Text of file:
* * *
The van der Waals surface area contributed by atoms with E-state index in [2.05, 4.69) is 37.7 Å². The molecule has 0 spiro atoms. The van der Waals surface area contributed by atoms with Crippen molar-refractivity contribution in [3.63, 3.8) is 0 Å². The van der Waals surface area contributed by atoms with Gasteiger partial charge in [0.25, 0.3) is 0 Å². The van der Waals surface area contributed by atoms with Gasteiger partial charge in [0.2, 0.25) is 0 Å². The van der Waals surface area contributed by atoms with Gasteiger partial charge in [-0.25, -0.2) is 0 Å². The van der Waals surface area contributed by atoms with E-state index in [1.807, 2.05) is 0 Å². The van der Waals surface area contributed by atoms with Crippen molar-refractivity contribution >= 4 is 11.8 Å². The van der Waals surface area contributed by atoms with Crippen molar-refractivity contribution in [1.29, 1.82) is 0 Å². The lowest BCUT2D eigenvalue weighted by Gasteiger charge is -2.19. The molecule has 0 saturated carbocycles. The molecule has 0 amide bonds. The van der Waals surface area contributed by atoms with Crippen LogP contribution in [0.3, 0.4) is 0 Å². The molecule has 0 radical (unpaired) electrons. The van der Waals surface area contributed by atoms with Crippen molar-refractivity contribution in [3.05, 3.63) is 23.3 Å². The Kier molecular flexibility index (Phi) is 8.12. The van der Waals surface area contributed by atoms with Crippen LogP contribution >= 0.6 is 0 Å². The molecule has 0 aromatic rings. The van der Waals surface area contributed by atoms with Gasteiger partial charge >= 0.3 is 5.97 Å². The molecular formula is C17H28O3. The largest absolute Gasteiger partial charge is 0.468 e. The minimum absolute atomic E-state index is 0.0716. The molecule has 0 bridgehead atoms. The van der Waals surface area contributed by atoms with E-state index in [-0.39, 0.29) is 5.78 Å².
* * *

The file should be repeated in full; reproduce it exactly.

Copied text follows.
The van der Waals surface area contributed by atoms with E-state index in [2.05, 4.69) is 37.7 Å². The molecule has 0 spiro atoms. The van der Waals surface area contributed by atoms with Crippen molar-refractivity contribution in [3.63, 3.8) is 0 Å². The van der Waals surface area contributed by atoms with Gasteiger partial charge in [0.25, 0.3) is 0 Å². The van der Waals surface area contributed by atoms with Gasteiger partial charge in [0.2, 0.25) is 0 Å². The van der Waals surface area contributed by atoms with Gasteiger partial charge in [-0.25, -0.2) is 0 Å². The van der Waals surface area contributed by atoms with E-state index in [1.807, 2.05) is 0 Å². The van der Waals surface area contributed by atoms with Crippen molar-refractivity contribution >= 4 is 11.8 Å². The van der Waals surface area contributed by atoms with Crippen molar-refractivity contribution in [1.29, 1.82) is 0 Å². The lowest BCUT2D eigenvalue weighted by Gasteiger charge is -2.19. The molecule has 0 saturated carbocycles. The molecule has 0 amide bonds. The van der Waals surface area contributed by atoms with Crippen LogP contribution in [0.3, 0.4) is 0 Å². The molecule has 0 radical (unpaired) electrons. The van der Waals surface area contributed by atoms with Crippen molar-refractivity contribution in [3.05, 3.63) is 23.3 Å². The Kier molecular flexibility index (Phi) is 8.12. The van der Waals surface area contributed by atoms with Crippen LogP contribution >= 0.6 is 0 Å². The molecule has 0 aromatic rings. The van der Waals surface area contributed by atoms with Gasteiger partial charge >= 0.3 is 5.97 Å². The molecular formula is C17H28O3. The largest absolute Gasteiger partial charge is 0.468 e. The minimum absolute atomic E-state index is 0.0716. The molecule has 0 bridgehead atoms. The van der Waals surface area contributed by atoms with E-state index in [-0.39, 0.29) is 5.78 Å².